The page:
State of Decay review for XBLA

Platform: Xbox Live Arcade
Publisher: Microsoft Studios
Developer: Undead Labs
Medium: Digital
Players: 1
Online: No

State of Decay by Undead Labs is one of those games you either spend hundreds of hours with, or play it a few times and leave it alone. Taking pages from other Zombie infestation/end of the world games like Dead Island, Left 4 Dead and Dead Rising, State of Decay takes what works from those games and mixes it in with stuff that doesn’t. Upon starting a new game, you are thrown into an open world surrounded by zombies, leaving everything up to you as to what you should do next to survive. Let’s dive more into this new title, to see if this decayed state will leave you wanting more, or feel like an undead nightmare.

You and your pal, Bob are on a fishing trip to “escape the rat race of life” for a while, when you are suddenly attacked by crazed zombies out of nowhere. After fending off a few blood thirsty monsters, you collect yourselves and try to head for the nearby ranger Station. This is where you learn your controls and get comfortable with the menus. Once you reach the station, you enter the main objective of the game, fetch quests and dangerous treks through zombie infested areas to search for survivors. Since it feels like you are the only one in this world with a brain to make sound decisions, you’ll be juggling an endless run of missions, exploring surrounding areas for food and medicine and killing many zombies that are lurking around.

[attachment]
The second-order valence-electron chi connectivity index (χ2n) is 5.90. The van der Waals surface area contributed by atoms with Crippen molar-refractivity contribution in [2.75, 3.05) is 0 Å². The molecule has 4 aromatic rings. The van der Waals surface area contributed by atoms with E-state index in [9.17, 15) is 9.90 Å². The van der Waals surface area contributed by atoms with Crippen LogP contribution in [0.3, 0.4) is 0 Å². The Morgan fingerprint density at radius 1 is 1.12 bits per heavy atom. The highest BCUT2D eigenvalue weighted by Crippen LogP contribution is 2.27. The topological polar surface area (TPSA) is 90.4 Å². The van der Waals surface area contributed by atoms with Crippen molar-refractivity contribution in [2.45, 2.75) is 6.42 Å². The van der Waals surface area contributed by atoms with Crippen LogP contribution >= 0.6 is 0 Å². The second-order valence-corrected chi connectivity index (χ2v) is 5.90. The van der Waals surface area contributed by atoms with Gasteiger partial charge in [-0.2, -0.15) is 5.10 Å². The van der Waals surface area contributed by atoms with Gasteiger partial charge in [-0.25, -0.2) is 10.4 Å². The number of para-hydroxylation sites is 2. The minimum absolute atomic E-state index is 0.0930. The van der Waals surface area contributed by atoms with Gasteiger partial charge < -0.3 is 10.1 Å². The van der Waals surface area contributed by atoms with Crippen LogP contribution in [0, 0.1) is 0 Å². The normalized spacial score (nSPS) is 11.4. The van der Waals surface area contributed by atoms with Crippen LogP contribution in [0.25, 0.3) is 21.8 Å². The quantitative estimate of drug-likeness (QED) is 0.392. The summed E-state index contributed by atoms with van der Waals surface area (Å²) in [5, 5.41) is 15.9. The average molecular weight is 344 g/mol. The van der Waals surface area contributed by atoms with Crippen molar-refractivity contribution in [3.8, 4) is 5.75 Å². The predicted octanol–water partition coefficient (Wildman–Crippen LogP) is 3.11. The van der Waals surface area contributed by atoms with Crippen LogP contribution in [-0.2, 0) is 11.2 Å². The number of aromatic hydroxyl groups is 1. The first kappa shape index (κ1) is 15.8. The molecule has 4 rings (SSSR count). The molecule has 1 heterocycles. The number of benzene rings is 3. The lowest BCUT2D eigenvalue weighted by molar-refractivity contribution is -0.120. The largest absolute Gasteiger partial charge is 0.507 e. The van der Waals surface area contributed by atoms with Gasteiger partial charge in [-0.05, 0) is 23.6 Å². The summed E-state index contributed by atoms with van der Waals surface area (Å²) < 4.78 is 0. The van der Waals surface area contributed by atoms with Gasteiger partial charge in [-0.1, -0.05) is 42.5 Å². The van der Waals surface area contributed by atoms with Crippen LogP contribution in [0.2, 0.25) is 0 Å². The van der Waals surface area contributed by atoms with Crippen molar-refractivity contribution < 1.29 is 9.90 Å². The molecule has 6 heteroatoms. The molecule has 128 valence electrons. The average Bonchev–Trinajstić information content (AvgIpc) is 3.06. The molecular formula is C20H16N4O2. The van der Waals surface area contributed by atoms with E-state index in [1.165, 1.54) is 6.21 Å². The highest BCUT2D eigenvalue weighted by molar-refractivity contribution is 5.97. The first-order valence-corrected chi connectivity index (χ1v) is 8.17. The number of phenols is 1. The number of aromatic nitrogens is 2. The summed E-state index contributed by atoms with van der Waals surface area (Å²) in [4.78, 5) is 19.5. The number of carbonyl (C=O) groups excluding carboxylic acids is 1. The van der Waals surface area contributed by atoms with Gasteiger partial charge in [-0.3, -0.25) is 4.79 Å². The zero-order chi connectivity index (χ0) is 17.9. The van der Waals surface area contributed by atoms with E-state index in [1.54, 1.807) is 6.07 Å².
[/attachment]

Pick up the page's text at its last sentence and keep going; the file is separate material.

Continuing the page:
While taking care of business here, you will also have the somewhat tedious task of babysitting your teammates and taking care of almost every little problem they whine about to keep them happy. Making things right with your teammates increases your influence, so when a teammate ventures off on their own, their survival is more likely. Failing to meet their needs, or just ignoring them affects the overall morale of the group of survivors, you’ll have to deal with some people losing their minds and committing suicide, or even stealing things from the group and ditching you. Keeping everyone happy and on the same page is key to surviving any mission. The more folks you have in your group, the better your chances of survival. You will be spending a lot of time exploring and scouting areas to find places that may contain supplies or even more survivors. Thankfully, you never seem to get overwhelmed by attacking zombies, and can sneak by groups of them most of the time. I never had more that 5 or 6 in a group after me, but I’ve heard others have encountered 10 or more in a single onslaught. Killing as many as you see reduces the chances of a group ransacking your home base, so it’s sometimes necessary to thin the herd. To reduce walking and sneaking, finding a car is key and is fantastic when you have to get to far away areas, plus it also provides a nice zombie deterrent.